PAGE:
Characterization of trypanosome isolates from naturally infected horses on a farm in Kenya

Veterinary Parasitology
D O KihuraniS M Mbiuki


Following an outbreak of trypanosomosis in horses on a farm in Kenya, 18 trypanosome isolates were collected from the infected animals over a period of one and a half years and cryopreserved for characterization. The characterization was done on the basis of morphology using Giemsa-stained blood and buffy coat smears, infectivity to mice, recombinant DNA hybridization, and chromosome separation by orthogonal field alternation gel electrophoresis (OFAGE). Morphologically, all the trypanosome isolates were identified as belonging to the subgenus Nannomonas, and a total of 16 out of the 18 isolates grew in mice. Using the recombinant DNA hybridization technique, the isolates were further classified as the 'savannah' type of Trypanosoma congolense. Furthermore, chromosome separation by OFAGE, carried out on six clones derived from different isolates, exhibited a profile characteristic of T. congolense, 'savannah' type. However, there were differences in the number and positions of the medium-sized and minichromosomes indicating a diversity of serodemes within the isolates. Hence the infecting trypanosomes in this disease outbreak were T. congolense, 'savannah' type, and comprised several serodemes or strains.


Aug 1, 1979·Proceedings of the National Academy of Sciences of the United States of America·G M WahlG R Stark
Jul 1, 1992·Research in Veterinary Science·R S SilayoA S Peregrine
Feb 15, 1991·Experientia·G Hide, A Tait
Feb 15, 1991·Experientia·V M Nantulya
May 1, 1990·Molecular and Biochemical Parasitology·P A Majiwa, L H Otieno
Oct 1, 1986·Parasitology·P A MajiwaG Matthyssens
Dec 1, 1970·Experimental Parasitology·S M Lanham, D G Godfrey
Jun 1, 1983·Experimental Parasitology·G W Akol, M Murray
Aug 1, 1984·Parasitology·J D Barry, H Gathuo
May 1, 1994·Tropical Animal Health and Production·D O KihuraniP M Mbithi
Feb 1, 1993·Parasitology Today·Z R LunR Brun

❮ Previous
Next ❯

Related Concepts

Trending Feeds


Coronaviruses encompass a large family of viruses that cause the common cold as well as more serious diseases, such as the ongoing outbreak of coronavirus disease 2019 (COVID-19; formally known as 2019-nCoV). Coronaviruses can spread from animals to humans; symptoms include fever, cough, shortness of breath, and breathing difficulties; in more severe cases, infection can lead to death. This feed covers recent research on COVID-19.

Hereditary Sensory Autonomic Neuropathy

Hereditary Sensory Autonomic Neuropathies are a group of inherited neurodegenerative disorders characterized clinically by loss of sensation and autonomic dysfunction. Here is the latest research on these neuropathies.

Evolution of Pluripotency

Pluripotency refers to the ability of a cell to develop into three primary germ cell layers of the embryo. This feed focuses on the mechanisms that underlie the evolution of pluripotency. Here is the latest research.

Chronic Fatigue Syndrome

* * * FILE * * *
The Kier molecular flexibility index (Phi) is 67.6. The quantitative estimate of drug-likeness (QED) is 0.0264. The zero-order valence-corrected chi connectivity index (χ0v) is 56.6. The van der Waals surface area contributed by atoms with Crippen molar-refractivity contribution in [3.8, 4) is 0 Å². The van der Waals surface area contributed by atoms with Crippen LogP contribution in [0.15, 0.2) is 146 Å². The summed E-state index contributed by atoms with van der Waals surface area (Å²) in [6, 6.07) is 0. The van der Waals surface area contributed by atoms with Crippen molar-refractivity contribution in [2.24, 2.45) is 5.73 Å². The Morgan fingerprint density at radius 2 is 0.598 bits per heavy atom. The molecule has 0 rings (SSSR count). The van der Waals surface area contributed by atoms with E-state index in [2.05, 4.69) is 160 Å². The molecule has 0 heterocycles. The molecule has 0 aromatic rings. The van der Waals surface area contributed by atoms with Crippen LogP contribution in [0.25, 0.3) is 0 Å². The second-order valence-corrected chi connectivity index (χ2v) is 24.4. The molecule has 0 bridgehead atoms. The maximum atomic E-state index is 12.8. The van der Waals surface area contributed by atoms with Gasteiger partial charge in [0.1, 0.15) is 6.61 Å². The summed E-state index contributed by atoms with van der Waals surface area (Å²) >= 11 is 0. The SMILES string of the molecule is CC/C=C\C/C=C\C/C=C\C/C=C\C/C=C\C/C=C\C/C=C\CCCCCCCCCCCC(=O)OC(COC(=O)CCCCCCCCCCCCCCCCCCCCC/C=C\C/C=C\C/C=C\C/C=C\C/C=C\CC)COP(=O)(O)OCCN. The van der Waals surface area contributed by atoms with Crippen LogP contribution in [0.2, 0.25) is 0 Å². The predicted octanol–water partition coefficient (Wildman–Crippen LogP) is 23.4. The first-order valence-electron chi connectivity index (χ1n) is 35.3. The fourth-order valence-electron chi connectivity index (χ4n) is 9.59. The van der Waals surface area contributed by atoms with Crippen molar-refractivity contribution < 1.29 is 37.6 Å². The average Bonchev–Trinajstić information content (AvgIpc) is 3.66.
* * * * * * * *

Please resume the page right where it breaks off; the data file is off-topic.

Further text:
Chronic fatigue syndrome is a disease characterized by unexplained disabling fatigue; the pathology of which is incompletely understood. Discover the latest research on chronic fatigue syndrome here.

Nuclear Pore Complex in ALS/FTD

Alterations in nucleocytoplasmic transport, controlled by the nuclear pore complex, may be involved in the pathomechanism underlying multiple neurodegenerative diseases including Amyotrophic Lateral Sclerosis and Frontotemporal Dementia. Here is the latest research on the nuclear pore complex in ALS and FTD.

Landau-Kleffner Syndrome

Landau Kleffner syndrome (LKS), also called infantile acquired aphasia, acquired epileptic aphasia, or aphasia with convulsive disorder, is a rare childhood neurological syndrome characterized by the sudden or gradual development of aphasia (the inability to understand or express language) and an abnormal electroencephalogram. Discover the latest research on LKS here.

STING Receptor Agonists

Stimulator of IFN genes (STING) are a group of transmembrane proteins that are involved in the induction of type I interferon that is important in the innate immune response. The stimulation of STING has been an active area of research in the treatment of cancer and infectious diseases. Here is the latest research on STING receptor agonists.


Microbicides are products that can be applied to vaginal or rectal mucosal surfaces with the goal of preventing, or at least significantly reducing, the transmission of sexually transmitted infections. Here is the latest research on microbicides.

Regulation of Vocal-Motor Plasticity

Dopaminergic projections to the basal ganglia and nucleus accumbens shape the learning and plasticity of motivated behaviors across species including the regulation of vocal-motor plasticity and performance in songbirds. Discover the latest research on the regulation of vocal-motor plasticity here.

Related Papers

Australian and New Zealand Journal of Ophthalmology
M MedownickJ M Weiner
Australian Veterinary Journal
R W Mason, S J King
© 2021 Meta ULC. All rights reserved